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Michael Puckett
Michael Puckett

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When to use CSS Grid and when to use Flexbox for Multiline Layout


Flexbox and CSS Grid are both powerful layout technologies built into CSS. They have many overlapping abilities. For most tasks, such as vertical centering, I could reach for either one. In some cases, one or the other is the only way to get the job done.

Is one better than the other, given the current state of web standards?

In the event that either Grid or Flexbox would work, I’m now reaching for Grid. I’ll explain why after discussing some various multiline scenarios.


Soon there will be a uniform way to apply consistent spacing between child items, as defined by the parent: gap. So, gap: 5px will not affect the outside margin, only the spacing between interior items.

This was inspired by and will eventually supersede Grid’s grid-gap property. Unfortunately, the only way achieve the same result on multiline (wrapping) items in Flexbox using any browser other than Firefox is the Negative Margin Hack. This is where all the child items get a margin equal to half of the gap. Then to account for the extra space on the outside, the container gets a margin of the same value multiplied by -1. You can only use :first-child and :last-child on the items to account for the extra space when you have a single row (non-wrapping flex container).

For multiline grid containers, just apply a grid-gap.

Winner: Grid, but hopefully gap for flex layout will soon be added to Chrome and Safari.

Consistent Sizing vs Automatic Sizing

If you have tracks in both directions (a multi-column and multi-row layout) then your choice depends on the widths of the child items relative to others.

If you want all the items to line up evenly and stack vertically, use Grid.

Grid will line up evenly

If you want the items to retain their natural width and not line up vertically, use Flexbox.

Flex will size automatically according to the content

The code for Grid requires a repeat() function to be defined on the container’s grid-template-columns property. The repeat function accepts two values. The first for our purpose is either auto-fill or auto-fit. And the second is a minmax function, which accepts a value with a fixed unit, and another fixed or relative value.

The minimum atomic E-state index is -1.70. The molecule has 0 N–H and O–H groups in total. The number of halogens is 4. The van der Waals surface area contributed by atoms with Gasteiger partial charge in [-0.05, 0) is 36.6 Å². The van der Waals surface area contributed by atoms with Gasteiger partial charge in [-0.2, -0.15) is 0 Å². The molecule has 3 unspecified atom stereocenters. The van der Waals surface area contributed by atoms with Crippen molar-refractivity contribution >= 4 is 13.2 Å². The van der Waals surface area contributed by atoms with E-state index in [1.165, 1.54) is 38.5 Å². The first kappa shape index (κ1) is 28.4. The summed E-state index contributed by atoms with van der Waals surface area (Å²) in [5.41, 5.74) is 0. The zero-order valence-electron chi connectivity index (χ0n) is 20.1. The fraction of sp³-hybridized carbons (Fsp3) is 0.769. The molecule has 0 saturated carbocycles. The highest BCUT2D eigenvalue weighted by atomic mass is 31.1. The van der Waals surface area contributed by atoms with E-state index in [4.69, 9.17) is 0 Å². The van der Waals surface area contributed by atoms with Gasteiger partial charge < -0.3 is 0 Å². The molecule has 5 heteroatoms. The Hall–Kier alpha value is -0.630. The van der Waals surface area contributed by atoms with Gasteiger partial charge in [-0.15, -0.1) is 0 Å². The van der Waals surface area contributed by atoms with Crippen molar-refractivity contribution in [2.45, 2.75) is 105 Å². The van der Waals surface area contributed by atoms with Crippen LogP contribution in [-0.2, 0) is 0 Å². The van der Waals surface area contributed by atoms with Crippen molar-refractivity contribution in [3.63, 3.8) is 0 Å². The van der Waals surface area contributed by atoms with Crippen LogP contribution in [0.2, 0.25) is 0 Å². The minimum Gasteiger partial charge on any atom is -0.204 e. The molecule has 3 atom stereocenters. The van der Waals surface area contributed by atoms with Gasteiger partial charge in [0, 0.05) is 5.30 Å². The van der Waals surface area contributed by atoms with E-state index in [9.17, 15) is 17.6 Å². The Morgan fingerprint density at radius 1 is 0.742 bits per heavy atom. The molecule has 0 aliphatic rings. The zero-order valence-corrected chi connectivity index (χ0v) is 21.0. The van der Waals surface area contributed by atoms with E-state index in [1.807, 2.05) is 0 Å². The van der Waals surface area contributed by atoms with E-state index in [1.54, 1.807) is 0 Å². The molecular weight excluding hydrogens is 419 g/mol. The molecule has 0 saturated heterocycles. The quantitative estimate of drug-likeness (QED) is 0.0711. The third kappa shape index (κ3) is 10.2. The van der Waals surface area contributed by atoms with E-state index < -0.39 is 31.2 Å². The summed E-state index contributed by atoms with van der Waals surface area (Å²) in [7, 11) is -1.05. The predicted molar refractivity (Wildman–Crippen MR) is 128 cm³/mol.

All together it might look like this:

grid-template-columns: repeat(auto-fill, minmax(200px, 1fr));

This will give each item a base width of 200px that will scale up as needed.

For Flexbox, just add flex-wrap: wrap.

Winner: Depends on the use case, but Flexbox is a lot simpler. 🙃

Container Control vs Item Control

There may be some cases — such as the boundary between two components — where you only want to modify the parent container’s CSS or the children’s CSS.

If you have control over the parent element, use Grid, which defines the children with grid-template-* and grid-auto-*.

If you have control over the child elements, use Flexbox, where the children define their own flex-basis.

If you must use Flexbox for some other reason, you can still define a CSS variable on the parent that will be inherited by the children.

Winner: Depends on the use case, but Flexbox gets a point for versatility. Personally I like having the ability to control all the items on the parent in one place whenever possible, so Grid gets a point too.

Nested Layout

One killer CSS Grid feature that’s only landed in Firefox is subgrid. This allows a child grid item to define its grid children according to the same track definition as the top level parent.

Subgrid and without Subgrid example

If you had a set of items that internally are split into a top and bottom section with variable amounts of content, you could define two repeating auto grid tracks at the top level. Then the middle-level child items take up two each of the repeating rows. Then they pass down the track definition so that the top part receives one auto track and the bottom part receives the other. Now, across the items, the split will be at the same place, so internally they all line up.

Winner: Grid, but you’ll still have uneven layouts in any browser other than Firefox.


For most other use cases, especially when working with one track in one direction with no spacing between items, I would be comfortable using either. That goes for situations where you need vertical centering and relative sizing.

But I find it easier to reason about how the children should be laid out when I’m defining them in one place on the parent element — so Grid wins out most of the time.

Overall Winner: Grid, but know its limitations!

As I mentioned, Firefox has taken the lead in this area. Please ⭐️ / CC yourself on these issues on Chromium and WebKit to make both Flexbox and Grid more powerful in the future!

Top comments (4)

dbshanks profile image
Derek Shanks

Great article. Many are unaware how well Grid and FlexBox can work well together.

My strategy: FlexBox for Navigation and informational Footer, I always use Flex on containers that are being iterated or dynamically updated, the wrap feature is gold to ensure sanity when new line starts.

It's Grid for everything else that I need to ensure that a container doesn't surprise me in the browser. Haha!

mpuckett profile image
Michael Puckett

That's a great example of where flexbox shines! Throw a bunch of stuff at it and let it find the best fit. Flex layout is a constraint system, which is great to be able to dip into, but the layout logic can certainly cause surprises. Grid to me feels like building with brick and mortar, much more predictable. We're very lucky to finally have both at our disposal!


reemhosny profile image
reem hosny

Very helpful... thanks.

gkjahid profile image
Jahidul Islam Fakir

I was looking for the article. Now I got it.